Geotechnical Engineers plan, direct and conduct survey work to analyse the likely behaviour of soil and rock when placed under pressure by proposed structures, and design above and below ground foundations.

    A bachelor degree in engineering majoring in geotechnical engineering is needed to work as a Geotechnical Engineer. Many Geotechnical Engineers complete postgraduate studies.

    Tasks

    • Obtains soil and rock samples at different depths across sites and tests samples to determine strength, compressibility and other factors that affect the behaviour of soil and rock when a structure is imposed and determines the safe load for the soil.

    All Civil Engineering Professionals

    • $1,962 Weekly Pay
    • Strong Future Growth
    • Lower unemployment Unemployment

    Geotechnical Engineers

    • 1,500 workers Employment Size
    • Very high skill Skill level rating
    • 90% Full-Time Full-Time Share
    • 47 hours Average full-time
    • 35 years Average age
    • 14% female Gender Share

    The number of people working as Geotechnical Engineers (in their main job) grew strongly over 5 years:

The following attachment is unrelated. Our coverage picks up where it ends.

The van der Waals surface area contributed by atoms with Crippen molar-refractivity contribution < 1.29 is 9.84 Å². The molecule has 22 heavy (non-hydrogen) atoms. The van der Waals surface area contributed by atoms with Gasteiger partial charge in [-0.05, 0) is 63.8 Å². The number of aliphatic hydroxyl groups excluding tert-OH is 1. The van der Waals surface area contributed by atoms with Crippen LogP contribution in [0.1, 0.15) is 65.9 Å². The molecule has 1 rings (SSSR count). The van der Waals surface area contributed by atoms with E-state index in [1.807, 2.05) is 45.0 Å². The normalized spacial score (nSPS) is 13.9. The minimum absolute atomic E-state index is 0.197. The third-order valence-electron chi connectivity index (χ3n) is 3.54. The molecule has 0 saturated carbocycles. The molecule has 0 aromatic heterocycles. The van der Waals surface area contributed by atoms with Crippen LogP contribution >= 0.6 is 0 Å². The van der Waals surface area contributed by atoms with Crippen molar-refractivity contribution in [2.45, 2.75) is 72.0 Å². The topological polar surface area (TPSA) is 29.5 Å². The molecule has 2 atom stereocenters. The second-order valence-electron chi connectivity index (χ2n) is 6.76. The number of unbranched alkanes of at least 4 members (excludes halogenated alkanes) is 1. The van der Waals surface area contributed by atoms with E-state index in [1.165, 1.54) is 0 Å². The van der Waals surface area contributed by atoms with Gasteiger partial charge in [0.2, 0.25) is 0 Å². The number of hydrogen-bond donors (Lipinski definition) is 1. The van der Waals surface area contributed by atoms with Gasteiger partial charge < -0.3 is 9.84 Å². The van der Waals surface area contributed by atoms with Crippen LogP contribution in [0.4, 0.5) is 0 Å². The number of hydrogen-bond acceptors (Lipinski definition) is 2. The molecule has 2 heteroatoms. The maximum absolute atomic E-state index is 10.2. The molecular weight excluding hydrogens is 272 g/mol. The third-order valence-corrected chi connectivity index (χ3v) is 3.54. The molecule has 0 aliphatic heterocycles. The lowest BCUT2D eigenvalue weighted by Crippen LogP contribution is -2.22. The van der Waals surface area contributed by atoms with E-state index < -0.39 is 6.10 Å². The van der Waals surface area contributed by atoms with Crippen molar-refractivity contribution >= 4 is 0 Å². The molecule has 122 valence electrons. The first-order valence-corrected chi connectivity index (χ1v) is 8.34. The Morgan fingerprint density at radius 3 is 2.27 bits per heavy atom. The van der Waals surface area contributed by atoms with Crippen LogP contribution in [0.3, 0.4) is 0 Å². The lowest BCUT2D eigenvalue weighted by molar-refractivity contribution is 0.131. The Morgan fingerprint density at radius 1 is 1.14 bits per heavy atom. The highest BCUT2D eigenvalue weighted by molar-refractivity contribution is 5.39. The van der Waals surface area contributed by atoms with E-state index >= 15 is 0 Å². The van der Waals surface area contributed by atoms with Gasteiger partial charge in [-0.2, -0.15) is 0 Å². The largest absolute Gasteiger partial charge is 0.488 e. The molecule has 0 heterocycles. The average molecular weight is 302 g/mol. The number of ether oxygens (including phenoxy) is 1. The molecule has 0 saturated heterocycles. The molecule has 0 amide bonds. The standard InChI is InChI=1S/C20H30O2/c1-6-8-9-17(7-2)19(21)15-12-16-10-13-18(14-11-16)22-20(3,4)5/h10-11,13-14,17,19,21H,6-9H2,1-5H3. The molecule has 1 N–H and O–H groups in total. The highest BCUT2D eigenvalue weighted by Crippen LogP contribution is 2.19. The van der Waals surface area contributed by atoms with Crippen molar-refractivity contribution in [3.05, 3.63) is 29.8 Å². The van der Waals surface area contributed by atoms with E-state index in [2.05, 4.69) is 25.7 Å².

from 1,300 in 2011 to 1,500 in 2016.

    • Size: This is a very small occupation.
    • Location: Geotechnical Engineers work in many parts of Australia. Western Australia has a large share of workers.
    • Industries: Most work in Professional, Scientific and Technical Services; Mining; and Construction.
    • Full-time: Most work full-time (90%, much higher than the average of 66%).
    • Hours: Full-time workers spend around 47 hours per week at work (compared to the average of 44 hours).
    • Age: The average age is 35 years (compared to the average of 40 years).
    • Gender: 14% of workers are female (compared to the average of 48%).

    Employers found it hard to fill vacancies for Civil Engineering Professionals in 2018. Find out more in the Department of Employment, Skills, Small and Family Business latest report on Civil Engineering Professionals.

    Employment Outlook

    Number of Workers

    No data is available for the selected graph for this Occupation.

    Weekly Earnings

    Weekly Earnings (Before Tax)

    No data is available for the selected graph for this Occupation.

    Main Industries

    Main Employing Industries (% Share)

    Source: Based on ABS Census 2016, Customised Report. Industries are based on the Australian and New Zealand Standard Industrial Classification (ANZSIC 06).
    Main Employing IndustriesIndustry (% share)